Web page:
Stefan Thresh, Managing Director of Qube Vocational Development Ltd gives an evaluation of the benefits of procurement vocational qualifications compared with traditional academic forms of study

The procurement diplomas are competency-based qualifications which require learners not only to prove their knowledge and understanding but also to demonstrate the application of knowledge in the workplace by carrying out the practical activities contained within the units of competence. This is achieved by putting a portfolio together using outputs of the learner’s work e.g. tender docs, emails, contract docs, spreadsheets etc.

The qualifications are very practical as the learner is expected to demonstrate their procurement skills and their procurement organisation will be effectively benchmarked against the qualifications which represent the latest procurement/supply chain practice. If there are any gaps in systems and procedures, these will be highlighted. These qualifications can also be used as an effective personal development tool i.e. by selecting optional units for activities which may be currently outside the learner’s current role with the organisation providing the appropriate opportunities for them to gain the required experience to prove their competency for these units.

Who are these qualifications suitable for?

These work-based qualifications are suitable for procurement/supply chain practitioners at all stages in their career, from trainee buyers to heads of procurement, who wish to prove their competency and demonstrate the application of knowledge and understanding in the workplace instead of perhaps taking knowledge-based exams only. These qualifications have the support of major UK employers both in the public and private sector and provide a significant amount of knowledge, understanding and skills development that underpins occupational competence in the procurement and supply chain sector.

How do the QCF Procurement Diplomas compare to exam-based qualifications?

The QCF Procurement Diplomas are considered to be much more user-friendly than studying for exams as they facilitate a healthier lifestyle balance as it is about what the learner does in the workplace and they are outcome focussed rather than memorising knowledge which is tested in a written examination. Many learners and their employers complain about the difficulties of finding time to attend evening classes at college, attend exam revision courses and the lack of relevance to their current job role or organisation etc.

What about Professional Accreditation?

Levels (NQF) 4 or 5 of the former Supply Chain Management NVQs, together with appropriate experience, used to be accepted for full membership of the Chartered Institute of Procurement and Supply (MCIPS). For over 15 years there has been a competency route to MCIPS available, until now. It is disappointing, therefore, that following a so-called mapping exercise to compare their academic qualifications with the QCF Procurement Diplomas, CIPS have decided not to accept these NVQ replacements for membership. Their decision has effectively disenfranchised many procurement practitioners who are unable for various reasons to take their examination route to obtain full membership. The Chartered Institute of Logistics and Transport (CILT) has confirmed they will accept specific QCF levels for certain grades of membership:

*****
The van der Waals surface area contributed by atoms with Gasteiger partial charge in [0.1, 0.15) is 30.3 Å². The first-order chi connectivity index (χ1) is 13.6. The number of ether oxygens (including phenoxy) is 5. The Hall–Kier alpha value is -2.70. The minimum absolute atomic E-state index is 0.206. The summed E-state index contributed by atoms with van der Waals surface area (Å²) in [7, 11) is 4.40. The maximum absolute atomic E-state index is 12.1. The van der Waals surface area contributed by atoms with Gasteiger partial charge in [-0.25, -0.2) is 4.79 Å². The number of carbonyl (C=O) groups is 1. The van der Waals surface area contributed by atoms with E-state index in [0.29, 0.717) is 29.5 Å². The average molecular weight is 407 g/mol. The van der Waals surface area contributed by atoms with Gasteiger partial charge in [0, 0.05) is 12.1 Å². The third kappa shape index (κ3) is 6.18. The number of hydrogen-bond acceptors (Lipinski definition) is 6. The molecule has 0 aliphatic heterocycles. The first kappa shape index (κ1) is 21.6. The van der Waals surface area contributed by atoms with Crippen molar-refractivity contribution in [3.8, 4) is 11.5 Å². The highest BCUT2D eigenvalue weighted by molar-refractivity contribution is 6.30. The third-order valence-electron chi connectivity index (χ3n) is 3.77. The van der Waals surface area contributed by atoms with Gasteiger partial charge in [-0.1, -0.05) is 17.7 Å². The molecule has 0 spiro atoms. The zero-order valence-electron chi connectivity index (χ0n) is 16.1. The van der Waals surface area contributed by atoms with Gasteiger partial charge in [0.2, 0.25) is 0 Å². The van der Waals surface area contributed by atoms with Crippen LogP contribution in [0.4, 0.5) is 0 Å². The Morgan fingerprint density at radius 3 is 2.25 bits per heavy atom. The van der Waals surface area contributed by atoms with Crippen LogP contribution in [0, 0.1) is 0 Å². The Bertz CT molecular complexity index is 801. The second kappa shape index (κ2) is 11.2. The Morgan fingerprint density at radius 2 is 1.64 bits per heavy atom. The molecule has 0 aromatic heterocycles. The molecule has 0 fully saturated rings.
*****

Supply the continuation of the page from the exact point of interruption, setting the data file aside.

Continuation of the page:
Membership (MILT):

Level 3 or 4 Diploma in Procurement plus 3 years of relevant experience.

Level 5 Diploma in Procurement plus 1 year’s relevant experience.

Chartered Membership (CMILT):

Levels 5 and 6 Diploma in Procurement plus 5 years experience.

The Institute of Supply Chain Management (IoSCM) will also accept the new QCF Procurement Diplomas for the following grades of membership:

The International Institute for Advanced Purchasing & Supply (IIAPS) has confirmed that “after reviewing the comprehensive and extensive materials” submitted to them,“ someone with the Level 6 Diploma in Procurement (QCF) (assuming they have over 3 years work-related experience) will satisfy the IIAPS entry requirements for participation in the International Green Belt in Advanced Purchasing and Supply Programme”.

Whilst professional accreditation is desirable it should not be seen as essential as it is the level of qualification achieved that is relevant. A commitment to continuous professional development (CPD) is now the norm for most people contemplating the advancement of their career. It is essential, therefore, that both employers and employees alike choose educational pathways that best suit the individual and also the wider training and development objectives of the organisation. For many individuals and employers, work-based qualifications offer the ideal solution owing to their flexibility and practical nature which not only confirms knowledge and understanding but also the practical application of procurement skills.


Stefan Thresh

Managing Director

Qube Vocational Development Ltd


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